From Wikipedia’s general Hearth Tax page:

In England, hearth tax, also known as hearth money, chimney tax, or chimney money, was a tax imposed by Parliament in 1662, to support the Royal Household of King Charles II. Following the Restoration of the monarchy in 1660, Parliament calculated that the Royal Household needed an annual income of £1,200,000. The hearth tax was a supplemental tax to make up the shortfall. It was considered easier to establish the number of hearths than the number of heads, hearths forming a more stationary subject for taxation than people. This form of taxation was new to England, but had precedents abroad. It generated considerable debate, but was supported by the economist Sir William Petty. The bill received Royal Assent on 19 May 1662, with the first payment due on 29 September 1662, Michaelmas.

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FUMAGE, Hearth Money
---An Universal Etymological English Dictionary. N. Bailey, 1724.

Bill  •  Link

There are a number of other references in Pepys' diary to this tax using the term "chimney money."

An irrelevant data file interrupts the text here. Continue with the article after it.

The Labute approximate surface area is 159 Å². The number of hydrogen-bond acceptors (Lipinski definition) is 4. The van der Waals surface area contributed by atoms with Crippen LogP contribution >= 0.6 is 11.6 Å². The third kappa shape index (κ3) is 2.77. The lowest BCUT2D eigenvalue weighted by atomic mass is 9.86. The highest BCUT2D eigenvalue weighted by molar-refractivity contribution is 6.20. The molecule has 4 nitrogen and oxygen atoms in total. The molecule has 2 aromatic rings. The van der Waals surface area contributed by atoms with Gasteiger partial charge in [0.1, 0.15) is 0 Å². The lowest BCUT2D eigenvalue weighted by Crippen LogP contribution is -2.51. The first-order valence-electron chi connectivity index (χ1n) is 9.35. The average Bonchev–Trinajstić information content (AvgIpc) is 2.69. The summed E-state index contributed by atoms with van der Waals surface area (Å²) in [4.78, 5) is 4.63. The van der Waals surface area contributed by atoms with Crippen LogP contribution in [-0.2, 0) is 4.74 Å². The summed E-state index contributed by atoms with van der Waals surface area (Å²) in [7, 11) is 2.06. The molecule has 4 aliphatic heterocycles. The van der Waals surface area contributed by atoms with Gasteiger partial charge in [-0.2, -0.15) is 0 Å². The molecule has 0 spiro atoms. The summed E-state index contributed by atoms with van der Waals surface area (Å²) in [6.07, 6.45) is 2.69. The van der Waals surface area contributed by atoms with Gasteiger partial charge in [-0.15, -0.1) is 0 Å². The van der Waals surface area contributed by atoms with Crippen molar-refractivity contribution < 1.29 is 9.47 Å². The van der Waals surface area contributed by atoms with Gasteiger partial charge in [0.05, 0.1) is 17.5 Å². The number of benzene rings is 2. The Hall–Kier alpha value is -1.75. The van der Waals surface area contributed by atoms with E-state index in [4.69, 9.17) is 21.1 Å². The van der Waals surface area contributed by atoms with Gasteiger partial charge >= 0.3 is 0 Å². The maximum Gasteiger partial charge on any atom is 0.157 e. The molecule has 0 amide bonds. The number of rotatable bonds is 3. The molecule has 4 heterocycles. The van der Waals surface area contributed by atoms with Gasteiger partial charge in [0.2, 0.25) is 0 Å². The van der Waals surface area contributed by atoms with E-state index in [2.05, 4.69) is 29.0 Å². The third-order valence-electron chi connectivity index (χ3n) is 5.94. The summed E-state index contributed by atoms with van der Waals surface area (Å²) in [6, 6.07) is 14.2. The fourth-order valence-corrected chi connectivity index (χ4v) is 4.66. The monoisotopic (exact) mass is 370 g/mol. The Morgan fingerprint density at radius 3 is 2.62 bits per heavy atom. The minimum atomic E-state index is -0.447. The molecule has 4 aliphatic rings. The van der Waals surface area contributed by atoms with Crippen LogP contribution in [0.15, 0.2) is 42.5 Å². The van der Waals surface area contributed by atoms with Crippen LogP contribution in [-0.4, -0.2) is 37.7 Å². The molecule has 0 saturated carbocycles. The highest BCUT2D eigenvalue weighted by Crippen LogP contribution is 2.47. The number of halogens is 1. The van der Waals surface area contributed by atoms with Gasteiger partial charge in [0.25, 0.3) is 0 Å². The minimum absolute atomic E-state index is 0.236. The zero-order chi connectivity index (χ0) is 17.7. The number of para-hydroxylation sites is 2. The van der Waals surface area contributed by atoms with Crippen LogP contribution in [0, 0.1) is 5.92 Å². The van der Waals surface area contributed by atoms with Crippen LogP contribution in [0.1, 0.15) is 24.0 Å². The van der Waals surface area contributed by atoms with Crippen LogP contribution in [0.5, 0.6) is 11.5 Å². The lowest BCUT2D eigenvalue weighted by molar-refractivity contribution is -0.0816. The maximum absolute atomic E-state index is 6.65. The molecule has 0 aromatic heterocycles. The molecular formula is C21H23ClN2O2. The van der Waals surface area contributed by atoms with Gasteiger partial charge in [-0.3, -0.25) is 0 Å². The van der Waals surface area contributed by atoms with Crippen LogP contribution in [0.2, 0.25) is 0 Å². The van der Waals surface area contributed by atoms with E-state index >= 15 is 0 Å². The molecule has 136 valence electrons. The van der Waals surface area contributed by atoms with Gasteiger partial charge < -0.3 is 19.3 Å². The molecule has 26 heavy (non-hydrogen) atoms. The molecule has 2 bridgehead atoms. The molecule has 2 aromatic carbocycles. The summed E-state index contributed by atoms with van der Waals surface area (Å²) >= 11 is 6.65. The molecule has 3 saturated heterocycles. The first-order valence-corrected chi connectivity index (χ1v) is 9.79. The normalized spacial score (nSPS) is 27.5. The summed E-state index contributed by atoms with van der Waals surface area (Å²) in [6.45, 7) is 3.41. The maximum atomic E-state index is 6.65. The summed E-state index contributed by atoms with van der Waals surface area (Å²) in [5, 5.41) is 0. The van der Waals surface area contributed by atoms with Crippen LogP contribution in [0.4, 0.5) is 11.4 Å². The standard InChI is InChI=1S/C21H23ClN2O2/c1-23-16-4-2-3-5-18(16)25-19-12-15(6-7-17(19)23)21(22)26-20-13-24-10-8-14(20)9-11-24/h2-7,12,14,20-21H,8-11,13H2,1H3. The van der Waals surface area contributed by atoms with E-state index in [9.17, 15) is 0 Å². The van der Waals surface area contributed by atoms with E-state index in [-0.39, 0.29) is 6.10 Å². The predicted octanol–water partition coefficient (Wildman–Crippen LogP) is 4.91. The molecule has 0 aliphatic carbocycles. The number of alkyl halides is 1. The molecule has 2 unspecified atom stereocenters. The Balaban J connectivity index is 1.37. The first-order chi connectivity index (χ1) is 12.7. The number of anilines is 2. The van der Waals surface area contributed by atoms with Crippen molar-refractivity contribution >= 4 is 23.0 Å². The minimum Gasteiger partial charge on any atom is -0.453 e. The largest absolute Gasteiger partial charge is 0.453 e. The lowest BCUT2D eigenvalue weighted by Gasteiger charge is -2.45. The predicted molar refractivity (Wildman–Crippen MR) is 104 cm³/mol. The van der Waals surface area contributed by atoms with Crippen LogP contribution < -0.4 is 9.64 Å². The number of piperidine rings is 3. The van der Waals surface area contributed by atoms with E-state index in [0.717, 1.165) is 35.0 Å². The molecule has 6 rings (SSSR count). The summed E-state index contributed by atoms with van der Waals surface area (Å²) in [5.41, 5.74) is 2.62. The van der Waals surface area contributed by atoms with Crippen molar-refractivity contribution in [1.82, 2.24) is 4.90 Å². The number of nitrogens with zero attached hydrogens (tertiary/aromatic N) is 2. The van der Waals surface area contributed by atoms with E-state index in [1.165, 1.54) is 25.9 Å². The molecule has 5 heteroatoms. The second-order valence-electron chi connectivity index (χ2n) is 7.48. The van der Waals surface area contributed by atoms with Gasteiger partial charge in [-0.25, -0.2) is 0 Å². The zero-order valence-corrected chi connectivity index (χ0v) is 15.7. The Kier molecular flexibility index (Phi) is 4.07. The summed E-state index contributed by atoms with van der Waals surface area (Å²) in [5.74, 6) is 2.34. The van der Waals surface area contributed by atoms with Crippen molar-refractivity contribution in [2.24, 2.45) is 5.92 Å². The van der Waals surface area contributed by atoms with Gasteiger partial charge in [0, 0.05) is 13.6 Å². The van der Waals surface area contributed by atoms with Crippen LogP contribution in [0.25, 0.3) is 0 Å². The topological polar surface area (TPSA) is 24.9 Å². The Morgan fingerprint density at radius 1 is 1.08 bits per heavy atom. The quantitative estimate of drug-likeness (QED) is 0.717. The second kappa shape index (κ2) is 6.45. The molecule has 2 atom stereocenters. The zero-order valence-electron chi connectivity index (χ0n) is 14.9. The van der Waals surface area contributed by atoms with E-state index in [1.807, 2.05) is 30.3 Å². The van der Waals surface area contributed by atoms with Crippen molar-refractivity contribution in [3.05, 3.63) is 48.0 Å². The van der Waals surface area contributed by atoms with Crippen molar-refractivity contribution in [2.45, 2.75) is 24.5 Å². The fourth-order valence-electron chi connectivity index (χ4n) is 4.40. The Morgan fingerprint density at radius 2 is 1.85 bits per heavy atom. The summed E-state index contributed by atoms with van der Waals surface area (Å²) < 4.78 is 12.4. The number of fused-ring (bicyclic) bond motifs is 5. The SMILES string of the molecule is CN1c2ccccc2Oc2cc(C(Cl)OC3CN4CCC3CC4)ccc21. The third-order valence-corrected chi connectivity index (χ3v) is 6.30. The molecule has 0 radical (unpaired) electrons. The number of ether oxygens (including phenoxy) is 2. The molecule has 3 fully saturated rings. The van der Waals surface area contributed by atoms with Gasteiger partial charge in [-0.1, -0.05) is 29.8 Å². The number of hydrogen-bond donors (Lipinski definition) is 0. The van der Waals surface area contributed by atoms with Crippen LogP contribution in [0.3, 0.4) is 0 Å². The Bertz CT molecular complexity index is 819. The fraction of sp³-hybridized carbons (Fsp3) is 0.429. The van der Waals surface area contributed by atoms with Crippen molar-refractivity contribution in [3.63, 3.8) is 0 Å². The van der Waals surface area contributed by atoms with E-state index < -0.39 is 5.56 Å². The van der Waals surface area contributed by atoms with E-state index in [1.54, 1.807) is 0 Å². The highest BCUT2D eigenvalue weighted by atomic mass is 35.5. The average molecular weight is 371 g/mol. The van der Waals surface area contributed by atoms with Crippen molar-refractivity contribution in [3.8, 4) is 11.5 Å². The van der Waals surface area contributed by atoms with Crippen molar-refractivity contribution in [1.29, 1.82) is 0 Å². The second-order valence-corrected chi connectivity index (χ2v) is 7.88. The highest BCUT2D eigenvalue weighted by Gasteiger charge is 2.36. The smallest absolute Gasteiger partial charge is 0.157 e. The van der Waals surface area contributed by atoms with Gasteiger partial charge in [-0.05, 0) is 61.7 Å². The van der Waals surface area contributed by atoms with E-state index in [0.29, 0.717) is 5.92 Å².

San Diego Sarah  •  Link

Being a tax collector was an unpleasant job, and got worse after the second Anglo-Dutch War when people heartily disliked Charles II and his entourage, and the Court Party.

This report from Dorset shows how information regularly got to London:

Feb. 10. 1668
Lyme Regis.
Anth. Thorold to Hickes.
The Lily Rose and Jane, arrived from Morlaix with linen,
say that the French King is raising more soldiers to prosecute the war in Flanders, intending to gain it all except Ostend, this summer:
that they are troubled at the close alliance between England and Holland, and do not express so much kindness for England as formerly;
and that the Ostenders still take upon them, and hinder their trading.

The collectors of the hearth money at Bridport were followed about the town by men, women, and children, who threw stones at them;
there was little appearance of the magistrates to quell the tumult.
One Mr. Knight was hit on the head twice, and has since died of his wound.
The plot is said to have been arranged beforehand.
[S.P. Dom., Car. II. 234, No. 135.]

'Charles II: February 1668', in Calendar of State Papers Domestic: Charles II, 1667-8, ed. Mary Anne Everett Green (London, 1893), pp. 204-261. British History Online…

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Chart showing the number of references in each month of the diary’s entries.





  • Apr